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follow this proposal by john kerry, put themselves up to be crimesed of f being a covert traitor? a co-perpetrator? >> we would not have anything like the growsney rules in aleppo. we would have a more focused effort to go after terrorists groups. if you can get all of those conditions -- in other words, substantially improve russian targeting -- that could be positive. at frankly, we have not seen willingness to go along with
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this in the past. the agreements have not been worth the paper they have been written on. and the fac that they would be gratuitously last week announcing the open of these roads, which would have everybody believe -- why would you need that in less you are planning this intensive bombardment, something that i understand, the united states was unaware was coming at all. it does not indicate to me good faith on their part. i think one has to be extremely cautious about getting involved. we joint operations, knowing at the same time, they might be and one mightings be relieving their forces to go to those other things. responsibility, aiding and --tting, again, the law i and needs to be substantial.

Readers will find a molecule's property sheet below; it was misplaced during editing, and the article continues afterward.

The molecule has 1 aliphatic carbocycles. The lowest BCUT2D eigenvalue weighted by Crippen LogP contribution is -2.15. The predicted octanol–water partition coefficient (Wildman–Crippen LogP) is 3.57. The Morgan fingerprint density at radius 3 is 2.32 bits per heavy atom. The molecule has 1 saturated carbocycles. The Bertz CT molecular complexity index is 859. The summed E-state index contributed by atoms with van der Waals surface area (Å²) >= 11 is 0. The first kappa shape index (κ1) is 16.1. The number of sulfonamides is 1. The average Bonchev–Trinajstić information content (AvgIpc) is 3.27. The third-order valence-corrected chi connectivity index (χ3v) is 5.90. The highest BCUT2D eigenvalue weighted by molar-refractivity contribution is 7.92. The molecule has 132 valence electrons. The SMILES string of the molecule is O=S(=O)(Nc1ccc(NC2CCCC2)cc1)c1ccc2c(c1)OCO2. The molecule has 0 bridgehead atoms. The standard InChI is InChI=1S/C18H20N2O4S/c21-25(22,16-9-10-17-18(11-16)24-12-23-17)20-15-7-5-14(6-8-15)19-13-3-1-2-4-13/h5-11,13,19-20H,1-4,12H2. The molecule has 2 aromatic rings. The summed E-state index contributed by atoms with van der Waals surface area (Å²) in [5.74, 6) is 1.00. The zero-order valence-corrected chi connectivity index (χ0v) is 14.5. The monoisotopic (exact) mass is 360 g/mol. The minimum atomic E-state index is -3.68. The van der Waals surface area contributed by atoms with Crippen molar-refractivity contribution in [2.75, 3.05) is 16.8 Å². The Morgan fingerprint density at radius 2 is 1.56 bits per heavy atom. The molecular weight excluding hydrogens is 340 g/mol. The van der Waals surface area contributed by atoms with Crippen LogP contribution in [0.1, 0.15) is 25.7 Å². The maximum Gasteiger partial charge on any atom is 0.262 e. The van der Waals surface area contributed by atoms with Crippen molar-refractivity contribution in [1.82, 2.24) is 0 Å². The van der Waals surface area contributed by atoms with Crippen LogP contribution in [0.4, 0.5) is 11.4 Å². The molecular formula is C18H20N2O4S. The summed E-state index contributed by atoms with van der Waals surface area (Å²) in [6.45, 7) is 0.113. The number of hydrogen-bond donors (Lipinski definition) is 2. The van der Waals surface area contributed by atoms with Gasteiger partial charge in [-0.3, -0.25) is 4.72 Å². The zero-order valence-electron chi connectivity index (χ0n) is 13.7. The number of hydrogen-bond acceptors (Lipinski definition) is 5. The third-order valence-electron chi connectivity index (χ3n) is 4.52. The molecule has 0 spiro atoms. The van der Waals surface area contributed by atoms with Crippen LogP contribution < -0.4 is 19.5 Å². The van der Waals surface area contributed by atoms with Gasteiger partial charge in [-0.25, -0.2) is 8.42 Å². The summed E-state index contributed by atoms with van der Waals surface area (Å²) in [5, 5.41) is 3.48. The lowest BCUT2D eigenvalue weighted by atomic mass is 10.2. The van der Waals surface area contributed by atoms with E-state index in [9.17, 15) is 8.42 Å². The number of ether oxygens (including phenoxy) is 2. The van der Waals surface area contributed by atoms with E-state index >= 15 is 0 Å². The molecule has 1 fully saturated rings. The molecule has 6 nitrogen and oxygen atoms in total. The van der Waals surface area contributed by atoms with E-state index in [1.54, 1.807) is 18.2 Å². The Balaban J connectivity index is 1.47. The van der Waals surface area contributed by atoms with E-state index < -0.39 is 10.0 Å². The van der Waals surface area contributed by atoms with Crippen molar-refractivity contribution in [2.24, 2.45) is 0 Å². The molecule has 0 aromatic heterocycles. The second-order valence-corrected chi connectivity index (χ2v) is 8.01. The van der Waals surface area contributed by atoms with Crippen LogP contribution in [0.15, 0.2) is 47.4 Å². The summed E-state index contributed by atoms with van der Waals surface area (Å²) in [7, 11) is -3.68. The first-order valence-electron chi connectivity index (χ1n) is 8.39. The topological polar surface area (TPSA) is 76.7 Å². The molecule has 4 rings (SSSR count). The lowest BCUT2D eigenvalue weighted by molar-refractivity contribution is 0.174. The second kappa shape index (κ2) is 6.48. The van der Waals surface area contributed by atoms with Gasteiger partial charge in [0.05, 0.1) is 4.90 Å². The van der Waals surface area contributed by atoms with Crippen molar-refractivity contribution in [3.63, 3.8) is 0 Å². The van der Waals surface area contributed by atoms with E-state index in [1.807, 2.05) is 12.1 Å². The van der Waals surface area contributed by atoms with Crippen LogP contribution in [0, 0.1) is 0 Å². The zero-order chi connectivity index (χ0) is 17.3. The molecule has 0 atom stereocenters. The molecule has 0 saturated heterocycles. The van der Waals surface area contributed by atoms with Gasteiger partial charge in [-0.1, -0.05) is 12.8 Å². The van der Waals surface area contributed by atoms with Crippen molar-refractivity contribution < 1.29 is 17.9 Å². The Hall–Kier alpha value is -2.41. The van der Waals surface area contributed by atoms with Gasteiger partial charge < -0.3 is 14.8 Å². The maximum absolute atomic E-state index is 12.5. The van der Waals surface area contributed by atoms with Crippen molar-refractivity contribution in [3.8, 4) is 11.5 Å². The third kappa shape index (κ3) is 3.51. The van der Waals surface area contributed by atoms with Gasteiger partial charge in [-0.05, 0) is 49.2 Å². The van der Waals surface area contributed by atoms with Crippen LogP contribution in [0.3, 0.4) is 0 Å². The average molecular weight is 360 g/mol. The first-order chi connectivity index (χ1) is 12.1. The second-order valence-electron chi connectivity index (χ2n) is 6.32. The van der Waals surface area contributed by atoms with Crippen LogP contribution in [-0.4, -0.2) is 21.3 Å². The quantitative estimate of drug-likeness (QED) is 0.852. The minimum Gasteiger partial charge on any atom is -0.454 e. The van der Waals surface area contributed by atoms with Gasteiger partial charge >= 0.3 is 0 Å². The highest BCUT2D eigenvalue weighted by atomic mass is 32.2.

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we have been attempting and in some cases, successfully assisting proxy forces. are we responsible for all of their work crimes? not necessarily. to do a lot of other things aggravate people. you might provide some assistance here and there and they might do something back. that might not reach the ground of substantiality. so, the dangers of us walking into the accused of a war crime may be limited, but i think it is highly dangerous. it is also dangerous in terms of the political equation. but as we saw in iraq, the only time we began to make progress in iraq was when we allied with the sunni community and became the protectors of the people in western iraq. if we are perceived as those